Fischer Walker, C.L. and N. Walker, The Lives Saved Tool (LiST) as a model for diarrhea mortality reduction. BMC Med, 2014. 12: p. 70.
Diarrhea is a leading cause of morbidity and mortality among children under five years of age. The Lives Saved Tool (LiST) is a model used to calculate deaths averted or lives saved by past interventions and for the purposes of program planning when costly and time consuming impact studies are not possible.
LiST models the relationship between coverage of interventions and outputs, such as stunting, diarrhea incidence and diarrhea mortality. Each intervention directly prevents a proportion of diarrhea deaths such that the effect size of the intervention is multiplied by coverage to calculate lives saved. That is, the maximum effect size could be achieved at 100% coverage, but at 50% coverage only 50% of possible deaths are prevented. Diarrhea mortality is one of the most complex causes of death to be modeled. The complexity is driven by the combination of direct prevention and treatment interventions as well as interventions that operate indirectly via the reduction in risk factors, such as stunting and wasting. Published evidence is used to quantify the effect sizes for each direct and indirect relationship. Several studies have compared measured changes in mortality to LiST estimates of mortality change looking at different sets of interventions in different countries. While comparison work has generally found good agreement between the LiST estimates and measured mortality reduction, where data availability is weak, the model is less likely to produce accurate results. LiST can be used as a component of program evaluation, but should be coupled with more complete information on inputs, processes and outputs, not just outcomes and impact.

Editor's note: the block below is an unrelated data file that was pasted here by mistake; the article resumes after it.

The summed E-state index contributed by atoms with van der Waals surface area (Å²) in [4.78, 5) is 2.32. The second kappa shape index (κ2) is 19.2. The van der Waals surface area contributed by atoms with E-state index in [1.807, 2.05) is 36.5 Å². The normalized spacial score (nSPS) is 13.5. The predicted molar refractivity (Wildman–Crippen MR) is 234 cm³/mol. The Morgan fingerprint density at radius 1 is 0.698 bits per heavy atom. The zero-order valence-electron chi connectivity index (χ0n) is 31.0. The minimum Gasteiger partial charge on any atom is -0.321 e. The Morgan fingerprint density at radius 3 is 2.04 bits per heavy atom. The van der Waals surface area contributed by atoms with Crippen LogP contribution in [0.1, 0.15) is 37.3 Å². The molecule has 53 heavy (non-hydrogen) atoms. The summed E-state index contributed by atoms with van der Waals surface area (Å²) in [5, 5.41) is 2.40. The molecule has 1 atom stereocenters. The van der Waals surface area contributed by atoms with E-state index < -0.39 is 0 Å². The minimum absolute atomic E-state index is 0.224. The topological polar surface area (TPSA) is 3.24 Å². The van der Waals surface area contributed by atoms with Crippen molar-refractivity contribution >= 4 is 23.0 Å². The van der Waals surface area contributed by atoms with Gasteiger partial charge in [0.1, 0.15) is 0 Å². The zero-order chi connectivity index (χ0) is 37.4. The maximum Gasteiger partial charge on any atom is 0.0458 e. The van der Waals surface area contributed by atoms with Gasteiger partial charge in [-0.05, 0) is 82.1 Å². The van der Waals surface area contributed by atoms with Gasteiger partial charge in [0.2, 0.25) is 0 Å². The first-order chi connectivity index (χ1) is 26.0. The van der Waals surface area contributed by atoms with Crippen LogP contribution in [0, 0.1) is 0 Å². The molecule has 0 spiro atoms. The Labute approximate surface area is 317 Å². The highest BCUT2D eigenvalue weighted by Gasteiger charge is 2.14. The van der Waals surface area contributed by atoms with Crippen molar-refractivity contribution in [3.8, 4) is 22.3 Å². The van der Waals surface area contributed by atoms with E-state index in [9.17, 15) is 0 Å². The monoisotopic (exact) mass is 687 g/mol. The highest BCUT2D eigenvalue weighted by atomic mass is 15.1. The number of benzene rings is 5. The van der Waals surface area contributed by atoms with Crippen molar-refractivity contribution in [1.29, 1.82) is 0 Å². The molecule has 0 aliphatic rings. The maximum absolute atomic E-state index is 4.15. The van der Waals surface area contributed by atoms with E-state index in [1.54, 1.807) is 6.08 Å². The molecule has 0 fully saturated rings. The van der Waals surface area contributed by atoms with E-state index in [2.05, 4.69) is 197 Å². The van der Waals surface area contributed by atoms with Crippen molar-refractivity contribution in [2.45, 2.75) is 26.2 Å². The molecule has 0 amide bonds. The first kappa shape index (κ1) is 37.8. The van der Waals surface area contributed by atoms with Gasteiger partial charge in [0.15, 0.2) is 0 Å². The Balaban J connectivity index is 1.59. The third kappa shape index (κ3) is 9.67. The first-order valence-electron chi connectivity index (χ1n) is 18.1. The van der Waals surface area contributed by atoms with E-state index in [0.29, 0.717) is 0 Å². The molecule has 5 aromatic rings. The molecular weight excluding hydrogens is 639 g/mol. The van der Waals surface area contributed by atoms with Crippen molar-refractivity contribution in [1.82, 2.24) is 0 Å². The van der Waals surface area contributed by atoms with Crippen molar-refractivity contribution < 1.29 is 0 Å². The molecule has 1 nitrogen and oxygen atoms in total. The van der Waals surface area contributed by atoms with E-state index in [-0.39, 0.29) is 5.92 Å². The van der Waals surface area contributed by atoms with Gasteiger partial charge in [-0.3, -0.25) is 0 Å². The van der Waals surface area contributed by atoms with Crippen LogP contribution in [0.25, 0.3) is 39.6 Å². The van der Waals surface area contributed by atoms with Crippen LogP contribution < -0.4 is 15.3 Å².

LiST is an effective tool for modeling diarrhea mortality and can be a useful alternative to large and expensive mortality impact studies. Predicting the impact of interventions or comparing the impact of more than one intervention without having to wait for the results of large and expensive mortality studies is critical to keep programs focused and results oriented for continued reductions in diarrhea and all-cause mortality among children under five years of age.